Monday, June 16, 2008

Over There

By Cathy Anne Murtha

As my guide dog and I stood in line at the checkout of the River City Market at CSUS, I asked the cashier what I considered a simple question. "Where are the napkins please?" Her response was hurried, but sincere, "over there."

Emerging from the light rail for the first time, I managed to catch the attention of a passerby, "please sir, can you tell me where I might catch bus 63?" A kind voice offered a pleasant response before disappearing into to the cacophony of the early afternoon, “you can catch it over there.”

So many things reside over there—napkins, bus stops, pencils, pens, clothing racks, department stores and even my shoes! A never-ending supply of important and indispensable items and locales all reside in this place which is shrouded in mystery and intrigue. I stand in perplexed silence after learning that something is over there. It is a place I have never been and have no hope of finding on my own. My guide dog is quite skilled in finding chairs, stairs, elevators, escalators, helping me cross streets, and can even find me the Diet Pepsi display at Food Town; however, when I tell her to find "over there" her little bottom hits the floor and a small whimper tells me that she is as confused as I. We will not be going "over there" today.

Over there has caused me a bit of vexation, a lot of confusion, and, on occasion, made my heart race. I have discovered that "over there" can be a dangerous place. One day, while crossing a street, I heard a driver's irritated voice shout out a warning of a truck bearing down on me from over there. Shadow artfully dodged the oncoming vehicle and pulled me to the safety of the curb. Our hearts were both racing as we took a few moments to compose ourselves. Close encounters with "over there" can be frightening experiences. Although many blind people have wondered as to the exact location of "over there," few have dared to venture forth in an actual exploration of the mysterious place.

One day, while standing in line at the supermarket, I asked the clerk where I might find the aspirin. With a cheery smile in her voice, she informed me that the aspirin was located "over there." With a weary sigh, I decided that I would take the extra step that would unravel the mystery, which had vexed my compatriots since the beginning of time. Taking a deep breath, and attempting to look nonchalant, I smiled at the clerk, "Where," I asked, "is over there?" I imagined the girl's shocked expression. I felt her sharing condescending and concerned looks with her fellows in the store. The silence grew palpable as they mulled the possibility of allowing a blind person access to the forbidden land. She had no choice; she would have to tell me how to find "over there!" I had won! Exhilaration swept through me as I waited in breathless anticipation. A victorious smile crept to my lips, my hand tightened on the handle of Shadow's harness; we would soon be going "over there!" The clerk's voice reeked with resignation as the decision was made.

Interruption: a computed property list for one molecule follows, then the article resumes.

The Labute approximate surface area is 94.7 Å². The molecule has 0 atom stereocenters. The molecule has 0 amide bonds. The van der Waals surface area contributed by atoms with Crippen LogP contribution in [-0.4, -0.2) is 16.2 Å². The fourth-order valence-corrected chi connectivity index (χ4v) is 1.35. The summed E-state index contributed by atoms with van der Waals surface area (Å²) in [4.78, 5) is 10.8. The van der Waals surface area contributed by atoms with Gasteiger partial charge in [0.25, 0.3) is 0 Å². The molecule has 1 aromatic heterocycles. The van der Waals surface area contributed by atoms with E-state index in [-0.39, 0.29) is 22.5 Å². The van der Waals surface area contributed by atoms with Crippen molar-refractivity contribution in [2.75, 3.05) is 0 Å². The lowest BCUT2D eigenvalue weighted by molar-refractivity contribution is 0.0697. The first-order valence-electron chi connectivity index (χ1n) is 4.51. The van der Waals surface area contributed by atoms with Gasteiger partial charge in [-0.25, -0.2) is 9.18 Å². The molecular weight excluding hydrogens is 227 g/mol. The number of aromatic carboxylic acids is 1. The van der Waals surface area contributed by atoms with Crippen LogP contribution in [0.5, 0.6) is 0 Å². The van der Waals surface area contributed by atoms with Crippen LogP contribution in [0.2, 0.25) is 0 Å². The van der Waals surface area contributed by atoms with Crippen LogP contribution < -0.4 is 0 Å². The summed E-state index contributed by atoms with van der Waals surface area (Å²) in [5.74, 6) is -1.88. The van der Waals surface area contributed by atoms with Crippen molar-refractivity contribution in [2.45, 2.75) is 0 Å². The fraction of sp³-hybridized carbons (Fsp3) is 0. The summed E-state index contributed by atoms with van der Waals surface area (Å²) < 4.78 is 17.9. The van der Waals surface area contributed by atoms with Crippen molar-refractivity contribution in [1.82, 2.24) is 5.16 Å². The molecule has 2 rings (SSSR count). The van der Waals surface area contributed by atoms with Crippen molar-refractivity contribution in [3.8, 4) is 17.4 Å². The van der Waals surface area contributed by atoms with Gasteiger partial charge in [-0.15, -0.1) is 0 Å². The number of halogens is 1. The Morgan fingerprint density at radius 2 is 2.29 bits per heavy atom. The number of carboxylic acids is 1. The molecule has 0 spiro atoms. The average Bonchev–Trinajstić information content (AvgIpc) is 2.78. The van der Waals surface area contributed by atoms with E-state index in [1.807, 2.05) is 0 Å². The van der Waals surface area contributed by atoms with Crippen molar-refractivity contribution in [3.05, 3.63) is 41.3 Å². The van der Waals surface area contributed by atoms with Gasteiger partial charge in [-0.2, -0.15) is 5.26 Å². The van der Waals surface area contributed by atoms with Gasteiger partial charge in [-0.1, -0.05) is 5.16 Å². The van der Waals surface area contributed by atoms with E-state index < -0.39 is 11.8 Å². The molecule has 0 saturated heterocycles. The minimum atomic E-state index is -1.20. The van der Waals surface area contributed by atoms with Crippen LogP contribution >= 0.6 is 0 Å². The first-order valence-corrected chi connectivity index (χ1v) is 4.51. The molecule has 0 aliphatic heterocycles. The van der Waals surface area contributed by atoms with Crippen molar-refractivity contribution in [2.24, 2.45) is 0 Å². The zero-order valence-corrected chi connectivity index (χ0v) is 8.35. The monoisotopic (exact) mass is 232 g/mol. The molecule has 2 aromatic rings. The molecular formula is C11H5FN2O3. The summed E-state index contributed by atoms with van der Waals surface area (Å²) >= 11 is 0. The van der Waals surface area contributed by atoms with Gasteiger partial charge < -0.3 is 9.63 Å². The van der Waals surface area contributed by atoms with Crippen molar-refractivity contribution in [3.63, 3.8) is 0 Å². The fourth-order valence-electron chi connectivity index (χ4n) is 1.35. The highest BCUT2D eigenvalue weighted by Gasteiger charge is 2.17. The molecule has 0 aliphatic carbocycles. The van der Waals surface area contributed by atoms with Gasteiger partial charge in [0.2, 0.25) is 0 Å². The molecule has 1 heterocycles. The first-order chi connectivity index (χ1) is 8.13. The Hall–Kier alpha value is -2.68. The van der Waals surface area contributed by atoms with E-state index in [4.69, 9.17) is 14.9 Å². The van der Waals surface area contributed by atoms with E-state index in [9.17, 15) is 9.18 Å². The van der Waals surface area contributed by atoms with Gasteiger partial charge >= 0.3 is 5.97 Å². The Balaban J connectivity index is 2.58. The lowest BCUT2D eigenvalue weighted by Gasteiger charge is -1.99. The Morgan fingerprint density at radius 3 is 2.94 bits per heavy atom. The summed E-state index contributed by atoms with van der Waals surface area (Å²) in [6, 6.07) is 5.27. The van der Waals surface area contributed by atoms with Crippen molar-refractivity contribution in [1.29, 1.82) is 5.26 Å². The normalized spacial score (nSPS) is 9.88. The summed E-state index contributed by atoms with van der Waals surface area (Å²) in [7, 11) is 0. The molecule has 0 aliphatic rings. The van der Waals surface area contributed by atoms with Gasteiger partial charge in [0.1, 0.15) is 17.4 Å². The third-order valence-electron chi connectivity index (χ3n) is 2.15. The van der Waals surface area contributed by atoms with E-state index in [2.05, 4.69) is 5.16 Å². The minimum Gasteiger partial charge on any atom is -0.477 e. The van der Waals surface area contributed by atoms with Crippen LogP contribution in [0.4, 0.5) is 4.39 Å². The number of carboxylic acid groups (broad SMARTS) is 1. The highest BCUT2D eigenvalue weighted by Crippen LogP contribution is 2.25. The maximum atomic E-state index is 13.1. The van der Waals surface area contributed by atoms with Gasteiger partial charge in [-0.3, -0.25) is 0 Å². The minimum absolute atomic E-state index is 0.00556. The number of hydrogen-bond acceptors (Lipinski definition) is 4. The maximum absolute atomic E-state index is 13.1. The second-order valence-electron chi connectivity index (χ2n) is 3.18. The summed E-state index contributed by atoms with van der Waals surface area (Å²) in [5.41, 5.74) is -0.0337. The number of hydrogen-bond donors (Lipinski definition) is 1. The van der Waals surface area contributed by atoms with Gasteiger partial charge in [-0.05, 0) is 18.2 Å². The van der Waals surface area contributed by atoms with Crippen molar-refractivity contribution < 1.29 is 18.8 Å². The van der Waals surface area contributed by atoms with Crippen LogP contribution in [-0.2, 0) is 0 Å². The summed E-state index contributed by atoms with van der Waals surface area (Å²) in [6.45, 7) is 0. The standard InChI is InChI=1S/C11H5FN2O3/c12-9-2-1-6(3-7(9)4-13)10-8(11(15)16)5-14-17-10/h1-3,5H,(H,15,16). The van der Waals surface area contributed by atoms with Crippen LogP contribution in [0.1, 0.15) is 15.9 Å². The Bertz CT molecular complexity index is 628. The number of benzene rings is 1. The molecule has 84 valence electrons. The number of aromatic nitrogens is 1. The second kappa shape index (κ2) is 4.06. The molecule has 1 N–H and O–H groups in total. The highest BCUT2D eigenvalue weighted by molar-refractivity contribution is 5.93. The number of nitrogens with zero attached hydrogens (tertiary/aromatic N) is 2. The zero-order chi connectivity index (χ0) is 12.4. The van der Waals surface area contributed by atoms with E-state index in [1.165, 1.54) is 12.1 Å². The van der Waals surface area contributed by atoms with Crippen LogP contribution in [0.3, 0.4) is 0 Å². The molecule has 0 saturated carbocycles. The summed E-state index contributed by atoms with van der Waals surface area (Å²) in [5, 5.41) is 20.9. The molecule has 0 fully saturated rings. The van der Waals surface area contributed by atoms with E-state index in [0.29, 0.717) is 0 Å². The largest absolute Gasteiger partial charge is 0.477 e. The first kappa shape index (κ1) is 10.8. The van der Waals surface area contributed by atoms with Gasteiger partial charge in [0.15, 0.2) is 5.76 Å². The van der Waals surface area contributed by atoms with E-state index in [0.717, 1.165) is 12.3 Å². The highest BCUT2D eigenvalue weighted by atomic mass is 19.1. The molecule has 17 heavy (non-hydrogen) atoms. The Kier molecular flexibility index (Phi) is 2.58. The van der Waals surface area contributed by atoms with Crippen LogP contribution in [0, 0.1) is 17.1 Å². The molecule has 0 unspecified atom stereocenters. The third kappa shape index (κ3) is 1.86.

"That way," she said...

5 comments:

  1. Very artful and creative, but it should be paid a compliment that sighted people use the "over there" lingo with the blind. It means that they aren't seeing the disability. It might be irritating to have to ask more questions to find out exactly where "over there" is, but at least you feel like they're talking to you almost as an equal. One must also remember that "over here" is a Guide Dogs command. It would be funny if someone said, "Over there" and you told your guide to do the same and he or she just ambled over to your right side.

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  2. That was hilarious. I can't believe she still didn't figure out why you couldn't find over there. Now that, my friend, is dumb. You're standing with a dog with the words "Guide Dogs for the Blind" clearly marked on its harness. I understand one "over there." But when you say "Where is over there?" a second time, that's when the "Oops! Sorry! I'll show you." Comes out. Or maybe she was blind too and didn't know how to find over there either.

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  3. Sure there's something to be said for not seeing the disability, but the issue is people not seeing anything at all. Being treated as equals is great, walking around without a clue, not so much. That post was very well done.

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  4. I've seen this before and it still makes me giggle.

    Thanks for this.

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  5. Well written.

    But I agree with Steve.

    While it's nice that the author's disability was "invisible" to the clerk, it wasn't that the clerk was enlightened to the equality of the blind. Instead, she was blind (pun intended) to the needs of a fellow human being.

    Recognizing a person's equality includes recognizing the person's individuality.

    Would that clerk tell a person in a wheelchair, "Walk over there, stand on that stool and grab that jar off the top shelf." Or would she give complex directions to a five year old?

    Accepting people's differences is what makes us accept them as equals.

    Telling a blind person to look "over there" or to go "that way" is ignorance, not tolerance.

    Still loved the story, though.

    Jill

    .

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